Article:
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Concerns over efficacy and politics clouds hope for a vaccine to end the COVID-19 pandemic.
As the COVID-19 coronavirus continues to cut a bloody swath across the country, the public’s view of possible vaccines is throwing cold water on hopes that they might bring an end to the pandemic.
According to a news release from Cornell University, in a survey of about 2,000 American adults only about half said they would be willing to take a vaccine with an efficacy of 50 percent, which is the U.S. Food and Drug Administration’s minimum threshold for a COVID-19 vaccine. This is surprising as a 50 percent efficacy is comparable to flu vaccine.
The acceptance increased to 61 percent of respondents when the vaccine’s effectiveness was increased to 90 percent, which the researchers say makes efficacy the most important factor in regard to Americans’ willingness to adopt a COVID-19 vaccine.
"Our results suggest that 50 percent efficacy will lead to significant vaccine hesitancy," Douglas Kriner, professor of government at Cornell, says in the release. "We might not get enough people to take it at that level, even though it would be a valuable public health intervention."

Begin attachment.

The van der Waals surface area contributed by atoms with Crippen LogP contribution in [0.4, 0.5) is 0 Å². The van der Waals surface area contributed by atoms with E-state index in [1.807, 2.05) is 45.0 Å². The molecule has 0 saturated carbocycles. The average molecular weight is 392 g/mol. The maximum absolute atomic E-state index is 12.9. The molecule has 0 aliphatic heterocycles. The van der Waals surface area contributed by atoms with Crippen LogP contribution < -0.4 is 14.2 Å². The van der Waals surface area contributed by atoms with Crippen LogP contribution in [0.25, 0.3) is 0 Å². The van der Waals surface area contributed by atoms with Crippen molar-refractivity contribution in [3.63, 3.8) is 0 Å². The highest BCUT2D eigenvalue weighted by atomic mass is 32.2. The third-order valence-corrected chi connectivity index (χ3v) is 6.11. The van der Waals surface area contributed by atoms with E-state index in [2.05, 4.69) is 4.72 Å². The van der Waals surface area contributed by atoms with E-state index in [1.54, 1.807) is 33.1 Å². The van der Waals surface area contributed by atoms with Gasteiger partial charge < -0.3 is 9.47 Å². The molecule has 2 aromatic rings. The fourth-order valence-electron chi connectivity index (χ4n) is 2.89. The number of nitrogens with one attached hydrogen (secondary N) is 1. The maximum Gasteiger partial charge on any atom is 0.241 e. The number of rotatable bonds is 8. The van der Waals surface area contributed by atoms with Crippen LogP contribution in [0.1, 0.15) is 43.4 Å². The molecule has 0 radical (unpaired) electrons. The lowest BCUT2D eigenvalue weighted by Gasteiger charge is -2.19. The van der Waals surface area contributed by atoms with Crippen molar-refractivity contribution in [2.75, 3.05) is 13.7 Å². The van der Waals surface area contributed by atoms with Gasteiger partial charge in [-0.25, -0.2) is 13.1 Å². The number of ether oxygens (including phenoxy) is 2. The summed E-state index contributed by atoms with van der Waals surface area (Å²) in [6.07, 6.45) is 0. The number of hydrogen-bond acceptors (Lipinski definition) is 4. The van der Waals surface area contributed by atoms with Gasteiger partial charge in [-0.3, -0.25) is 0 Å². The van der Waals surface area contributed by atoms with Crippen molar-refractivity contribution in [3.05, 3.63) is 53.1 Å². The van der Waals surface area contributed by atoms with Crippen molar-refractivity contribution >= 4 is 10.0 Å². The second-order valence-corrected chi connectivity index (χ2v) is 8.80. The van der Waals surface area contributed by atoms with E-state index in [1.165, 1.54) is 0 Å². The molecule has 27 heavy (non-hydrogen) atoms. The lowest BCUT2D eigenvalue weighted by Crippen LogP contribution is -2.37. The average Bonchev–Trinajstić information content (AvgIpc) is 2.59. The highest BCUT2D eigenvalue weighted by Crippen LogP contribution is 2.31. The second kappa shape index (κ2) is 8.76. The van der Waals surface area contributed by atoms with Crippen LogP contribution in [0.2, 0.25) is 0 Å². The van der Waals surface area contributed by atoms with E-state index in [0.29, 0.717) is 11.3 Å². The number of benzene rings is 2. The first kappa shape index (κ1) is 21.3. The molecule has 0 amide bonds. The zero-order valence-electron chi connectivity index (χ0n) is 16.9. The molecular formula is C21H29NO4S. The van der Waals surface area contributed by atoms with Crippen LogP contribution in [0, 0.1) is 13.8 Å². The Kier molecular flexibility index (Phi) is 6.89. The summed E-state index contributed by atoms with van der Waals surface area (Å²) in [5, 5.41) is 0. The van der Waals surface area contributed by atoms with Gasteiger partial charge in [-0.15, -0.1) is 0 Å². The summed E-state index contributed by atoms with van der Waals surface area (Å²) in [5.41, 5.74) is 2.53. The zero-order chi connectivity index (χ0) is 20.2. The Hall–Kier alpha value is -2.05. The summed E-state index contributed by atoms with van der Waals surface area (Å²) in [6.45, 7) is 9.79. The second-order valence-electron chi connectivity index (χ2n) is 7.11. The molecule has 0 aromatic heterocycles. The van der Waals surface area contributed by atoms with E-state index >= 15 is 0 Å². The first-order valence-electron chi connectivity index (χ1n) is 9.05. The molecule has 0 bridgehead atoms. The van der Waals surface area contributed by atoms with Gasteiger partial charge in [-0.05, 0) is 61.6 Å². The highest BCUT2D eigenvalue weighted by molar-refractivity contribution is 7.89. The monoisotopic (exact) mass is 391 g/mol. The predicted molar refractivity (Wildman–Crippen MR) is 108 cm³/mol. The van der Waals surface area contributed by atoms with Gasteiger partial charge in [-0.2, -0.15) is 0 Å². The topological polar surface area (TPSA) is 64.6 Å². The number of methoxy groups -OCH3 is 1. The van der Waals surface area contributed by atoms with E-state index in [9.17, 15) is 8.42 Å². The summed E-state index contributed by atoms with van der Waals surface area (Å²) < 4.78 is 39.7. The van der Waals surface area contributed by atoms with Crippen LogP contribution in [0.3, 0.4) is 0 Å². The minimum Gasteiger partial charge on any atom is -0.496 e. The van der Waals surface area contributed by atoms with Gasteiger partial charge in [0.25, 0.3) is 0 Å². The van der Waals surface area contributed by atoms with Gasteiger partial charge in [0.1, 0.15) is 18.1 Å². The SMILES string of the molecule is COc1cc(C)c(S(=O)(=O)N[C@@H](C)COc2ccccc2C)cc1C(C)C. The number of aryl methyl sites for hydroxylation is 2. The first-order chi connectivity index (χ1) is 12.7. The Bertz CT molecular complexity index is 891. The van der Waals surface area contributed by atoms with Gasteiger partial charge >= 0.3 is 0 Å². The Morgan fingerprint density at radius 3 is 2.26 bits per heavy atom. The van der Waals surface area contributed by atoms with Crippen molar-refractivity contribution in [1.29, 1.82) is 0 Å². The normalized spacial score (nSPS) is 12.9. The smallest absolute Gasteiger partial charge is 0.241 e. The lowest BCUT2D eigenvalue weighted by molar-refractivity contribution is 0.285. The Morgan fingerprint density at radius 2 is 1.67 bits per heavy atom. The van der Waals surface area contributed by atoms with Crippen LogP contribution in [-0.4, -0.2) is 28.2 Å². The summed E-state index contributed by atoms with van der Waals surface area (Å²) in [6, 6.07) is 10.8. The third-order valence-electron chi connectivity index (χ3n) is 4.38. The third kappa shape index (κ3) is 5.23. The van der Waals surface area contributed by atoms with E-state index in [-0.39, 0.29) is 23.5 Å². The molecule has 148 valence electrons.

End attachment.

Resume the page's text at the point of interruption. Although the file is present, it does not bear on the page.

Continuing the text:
Politics also play a part, as 52 percent of respondents were willing to take a vaccine endorsed by President Donald J. Trump, while 55 percent were willing to take one endorsed by his Democratic competitor Joseph Biden. The public showed more willingness when the hypothetical vaccine was endorsed by public health institutions, moving to 58 percent for the World Health Organization and 59 percent for the U.S. Centers for Disease Control and Prevention, the release says.
The results of the study were published this week in JAMA Open.
A separate release from City University of New York Graduate School of Public Health and Health Policy says that an international group of researchers found that concerns about a possible COVID-19 vaccine go beyond the borders of the U.S.
In a survey of more than 13,400 people from 19 different countries hit hard by the virus, 72 percent of respondents said they would likely take the vaccine, 14 percent would refuse, and 14 percent would hesitate. The researchers say that equates to tens of millions of potential vaccine avoiders.
Perhaps feeling the winds of certainty around their upcoming products, executives from nine drug manufacturers released an open letter in September affirming their commitment to uphold the integrity of the scientific process in the development and regulatory filings of a possible vaccine.